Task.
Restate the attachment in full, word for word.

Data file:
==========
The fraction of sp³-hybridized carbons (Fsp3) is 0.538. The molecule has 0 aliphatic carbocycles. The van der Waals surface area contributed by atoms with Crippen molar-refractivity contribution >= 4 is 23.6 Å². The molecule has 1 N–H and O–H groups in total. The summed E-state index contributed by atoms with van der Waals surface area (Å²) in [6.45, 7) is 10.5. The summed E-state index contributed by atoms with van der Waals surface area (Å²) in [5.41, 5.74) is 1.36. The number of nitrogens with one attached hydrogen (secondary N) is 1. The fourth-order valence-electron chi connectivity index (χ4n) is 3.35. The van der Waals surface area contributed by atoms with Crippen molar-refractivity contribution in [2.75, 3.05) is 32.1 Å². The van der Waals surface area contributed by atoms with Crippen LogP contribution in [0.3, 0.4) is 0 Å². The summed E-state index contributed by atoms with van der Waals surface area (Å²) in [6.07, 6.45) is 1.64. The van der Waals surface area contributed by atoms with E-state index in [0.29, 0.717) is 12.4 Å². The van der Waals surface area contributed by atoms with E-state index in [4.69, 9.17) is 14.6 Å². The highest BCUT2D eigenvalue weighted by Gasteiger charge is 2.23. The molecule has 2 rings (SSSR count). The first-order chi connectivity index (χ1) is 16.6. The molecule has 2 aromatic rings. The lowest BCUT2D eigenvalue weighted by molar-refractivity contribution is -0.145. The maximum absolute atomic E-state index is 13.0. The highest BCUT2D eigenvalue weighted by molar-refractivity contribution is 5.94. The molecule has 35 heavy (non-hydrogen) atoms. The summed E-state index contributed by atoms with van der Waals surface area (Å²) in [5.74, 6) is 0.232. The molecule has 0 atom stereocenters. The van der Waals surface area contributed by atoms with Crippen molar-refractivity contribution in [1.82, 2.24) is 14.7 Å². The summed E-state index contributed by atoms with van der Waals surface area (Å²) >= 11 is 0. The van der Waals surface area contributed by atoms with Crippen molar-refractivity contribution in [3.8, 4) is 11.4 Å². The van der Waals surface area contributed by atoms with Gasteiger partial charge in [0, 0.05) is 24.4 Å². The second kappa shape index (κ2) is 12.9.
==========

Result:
The fraction of sp³-hybridized carbons (Fsp3) is 0.538. The molecule has 0 aliphatic carbocycles. The van der Waals surface area contributed by atoms with Crippen molar-refractivity contribution >= 4 is 23.6 Å². The molecule has 1 N–H and O–H groups in total. The summed E-state index contributed by atoms with van der Waals surface area (Å²) in [6.45, 7) is 10.5. The summed E-state index contributed by atoms with van der Waals surface area (Å²) in [5.41, 5.74) is 1.36. The number of nitrogens with one attached hydrogen (secondary N) is 1. The fourth-order valence-electron chi connectivity index (χ4n) is 3.35. The van der Waals surface area contributed by atoms with Crippen molar-refractivity contribution in [2.75, 3.05) is 32.1 Å². The van der Waals surface area contributed by atoms with Crippen LogP contribution in [0.3, 0.4) is 0 Å². The summed E-state index contributed by atoms with van der Waals surface area (Å²) in [6.07, 6.45) is 1.64. The van der Waals surface area contributed by atoms with E-state index in [0.29, 0.717) is 12.4 Å². The van der Waals surface area contributed by atoms with E-state index in [4.69, 9.17) is 14.6 Å². The highest BCUT2D eigenvalue weighted by Gasteiger charge is 2.23. The molecule has 2 rings (SSSR count). The first-order chi connectivity index (χ1) is 16.6. The molecule has 2 aromatic rings. The lowest BCUT2D eigenvalue weighted by molar-refractivity contribution is -0.145. The maximum absolute atomic E-state index is 13.0. The highest BCUT2D eigenvalue weighted by molar-refractivity contribution is 5.94. The molecule has 35 heavy (non-hydrogen) atoms. The summed E-state index contributed by atoms with van der Waals surface area (Å²) in [5.74, 6) is 0.232. The molecule has 0 atom stereocenters. The van der Waals surface area contributed by atoms with Crippen molar-refractivity contribution in [1.82, 2.24) is 14.7 Å². The summed E-state index contributed by atoms with van der Waals surface area (Å²) >= 11 is 0. The van der Waals surface area contributed by atoms with Crippen molar-refractivity contribution in [3.8, 4) is 11.4 Å². The van der Waals surface area contributed by atoms with Gasteiger partial charge in [0, 0.05) is 24.4 Å². The second kappa shape index (κ2) is 12.9.